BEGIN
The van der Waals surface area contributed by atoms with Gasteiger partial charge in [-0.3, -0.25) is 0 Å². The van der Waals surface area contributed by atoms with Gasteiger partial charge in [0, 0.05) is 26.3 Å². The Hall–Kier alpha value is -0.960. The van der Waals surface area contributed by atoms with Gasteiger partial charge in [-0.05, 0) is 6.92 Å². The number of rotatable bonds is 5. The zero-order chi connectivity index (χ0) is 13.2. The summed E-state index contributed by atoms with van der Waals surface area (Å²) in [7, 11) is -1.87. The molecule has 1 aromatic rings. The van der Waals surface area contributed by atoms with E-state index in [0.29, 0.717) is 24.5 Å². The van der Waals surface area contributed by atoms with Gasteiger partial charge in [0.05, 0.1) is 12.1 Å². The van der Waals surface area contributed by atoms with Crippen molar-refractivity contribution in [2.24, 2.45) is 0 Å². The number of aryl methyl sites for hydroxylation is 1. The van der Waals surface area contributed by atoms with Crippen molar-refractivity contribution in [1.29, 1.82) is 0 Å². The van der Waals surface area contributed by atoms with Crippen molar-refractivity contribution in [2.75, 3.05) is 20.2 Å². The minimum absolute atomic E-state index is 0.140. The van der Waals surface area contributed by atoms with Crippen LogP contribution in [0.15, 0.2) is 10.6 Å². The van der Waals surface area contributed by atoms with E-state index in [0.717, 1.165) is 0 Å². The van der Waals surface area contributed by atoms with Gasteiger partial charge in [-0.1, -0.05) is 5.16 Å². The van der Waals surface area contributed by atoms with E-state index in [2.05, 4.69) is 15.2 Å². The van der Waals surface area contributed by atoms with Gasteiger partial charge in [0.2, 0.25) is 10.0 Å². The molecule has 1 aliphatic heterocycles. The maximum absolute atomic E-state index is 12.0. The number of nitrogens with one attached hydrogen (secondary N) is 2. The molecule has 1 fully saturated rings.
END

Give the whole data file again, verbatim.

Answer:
The van der Waals surface area contributed by atoms with Gasteiger partial charge in [-0.3, -0.25) is 0 Å². The van der Waals surface area contributed by atoms with Gasteiger partial charge in [0, 0.05) is 26.3 Å². The Hall–Kier alpha value is -0.960. The van der Waals surface area contributed by atoms with Gasteiger partial charge in [-0.05, 0) is 6.92 Å². The number of rotatable bonds is 5. The zero-order chi connectivity index (χ0) is 13.2. The summed E-state index contributed by atoms with van der Waals surface area (Å²) in [7, 11) is -1.87. The molecule has 1 aromatic rings. The van der Waals surface area contributed by atoms with E-state index in [0.29, 0.717) is 24.5 Å². The van der Waals surface area contributed by atoms with Gasteiger partial charge in [0.05, 0.1) is 12.1 Å². The van der Waals surface area contributed by atoms with Crippen molar-refractivity contribution in [2.24, 2.45) is 0 Å². The number of aryl methyl sites for hydroxylation is 1. The van der Waals surface area contributed by atoms with Crippen molar-refractivity contribution in [1.29, 1.82) is 0 Å². The van der Waals surface area contributed by atoms with Crippen molar-refractivity contribution in [2.75, 3.05) is 20.2 Å². The minimum absolute atomic E-state index is 0.140. The van der Waals surface area contributed by atoms with Crippen LogP contribution in [0.15, 0.2) is 10.6 Å². The van der Waals surface area contributed by atoms with E-state index in [0.717, 1.165) is 0 Å². The van der Waals surface area contributed by atoms with Gasteiger partial charge in [-0.1, -0.05) is 5.16 Å². The van der Waals surface area contributed by atoms with E-state index in [2.05, 4.69) is 15.2 Å². The van der Waals surface area contributed by atoms with Gasteiger partial charge in [0.2, 0.25) is 10.0 Å². The molecule has 1 aliphatic heterocycles. The maximum absolute atomic E-state index is 12.0. The number of nitrogens with one attached hydrogen (secondary N) is 2. The molecule has 1 fully saturated rings.